Abstract: In Good Times and in Bad: IBM and the Federal Government

Steven Usselman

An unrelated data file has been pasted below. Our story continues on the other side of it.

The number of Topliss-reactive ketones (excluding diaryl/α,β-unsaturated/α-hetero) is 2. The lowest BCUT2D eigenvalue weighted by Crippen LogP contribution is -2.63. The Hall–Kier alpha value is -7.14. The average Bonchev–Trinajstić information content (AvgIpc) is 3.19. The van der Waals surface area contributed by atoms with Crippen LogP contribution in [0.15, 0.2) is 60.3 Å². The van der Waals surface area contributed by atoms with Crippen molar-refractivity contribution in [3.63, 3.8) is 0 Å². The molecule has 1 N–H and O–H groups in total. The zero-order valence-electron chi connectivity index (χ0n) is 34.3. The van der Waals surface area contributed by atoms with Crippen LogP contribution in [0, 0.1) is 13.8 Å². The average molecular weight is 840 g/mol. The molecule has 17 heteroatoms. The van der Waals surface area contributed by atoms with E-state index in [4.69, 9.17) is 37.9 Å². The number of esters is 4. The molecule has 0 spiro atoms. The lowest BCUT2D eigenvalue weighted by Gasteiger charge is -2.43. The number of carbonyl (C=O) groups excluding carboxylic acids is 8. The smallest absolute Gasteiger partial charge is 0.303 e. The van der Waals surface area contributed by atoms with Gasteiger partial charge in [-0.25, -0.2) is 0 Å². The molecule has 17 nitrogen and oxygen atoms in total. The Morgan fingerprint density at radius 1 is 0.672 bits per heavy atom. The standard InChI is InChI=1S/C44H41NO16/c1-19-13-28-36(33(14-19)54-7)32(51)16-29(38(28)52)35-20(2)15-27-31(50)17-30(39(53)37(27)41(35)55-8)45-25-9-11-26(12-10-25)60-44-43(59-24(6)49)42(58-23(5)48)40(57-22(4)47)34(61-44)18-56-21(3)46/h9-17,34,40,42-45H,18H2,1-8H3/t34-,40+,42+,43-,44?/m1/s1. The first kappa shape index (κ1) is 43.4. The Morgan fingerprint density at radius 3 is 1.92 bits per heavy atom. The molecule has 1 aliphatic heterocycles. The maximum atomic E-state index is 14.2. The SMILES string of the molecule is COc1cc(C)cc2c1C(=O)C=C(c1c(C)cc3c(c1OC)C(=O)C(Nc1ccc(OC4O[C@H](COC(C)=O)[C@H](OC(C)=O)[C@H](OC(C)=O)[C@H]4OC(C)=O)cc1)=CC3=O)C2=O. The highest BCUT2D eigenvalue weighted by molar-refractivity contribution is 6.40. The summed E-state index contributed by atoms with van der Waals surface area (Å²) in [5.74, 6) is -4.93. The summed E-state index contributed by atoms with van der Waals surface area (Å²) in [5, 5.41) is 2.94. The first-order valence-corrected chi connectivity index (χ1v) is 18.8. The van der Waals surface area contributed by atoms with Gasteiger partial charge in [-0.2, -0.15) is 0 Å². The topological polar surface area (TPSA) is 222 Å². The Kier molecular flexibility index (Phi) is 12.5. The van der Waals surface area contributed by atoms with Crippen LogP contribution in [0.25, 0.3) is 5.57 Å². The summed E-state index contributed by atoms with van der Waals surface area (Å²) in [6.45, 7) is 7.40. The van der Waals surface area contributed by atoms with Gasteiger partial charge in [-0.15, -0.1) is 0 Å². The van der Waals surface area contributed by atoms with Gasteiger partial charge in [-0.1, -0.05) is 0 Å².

This paper interprets the recent resurgence of IBM as resulting from its return to a business model grounded in providing comprehensive business services that leverage proprietary technologies. The approach, which the paper characterizes as one of closed systems, harkens back to earlier periods of IBM's history. In those instances, the proprietary technology involved hardware and operating systems, while today it involves applications software. During previous periods of its history, IBM pursued this business model within a framework established by its relations with the federal government. The paper emphasizes four aspects of those relations: antitrust, procurement, research funding, and tax policies. Together, these policies sought to create a virtuous cycle that balanced private and public interests and kept the perceived deleterious effects (or vices) of the business strategy in check. This balancing act has withered under forces of globalization and technological change. Offshore software factories have replaced domestic hardware factories, generating large returns on which IBM pays significantly reduced taxes, while operating within a relaxed antitrust regime and pumping fewer resources into research.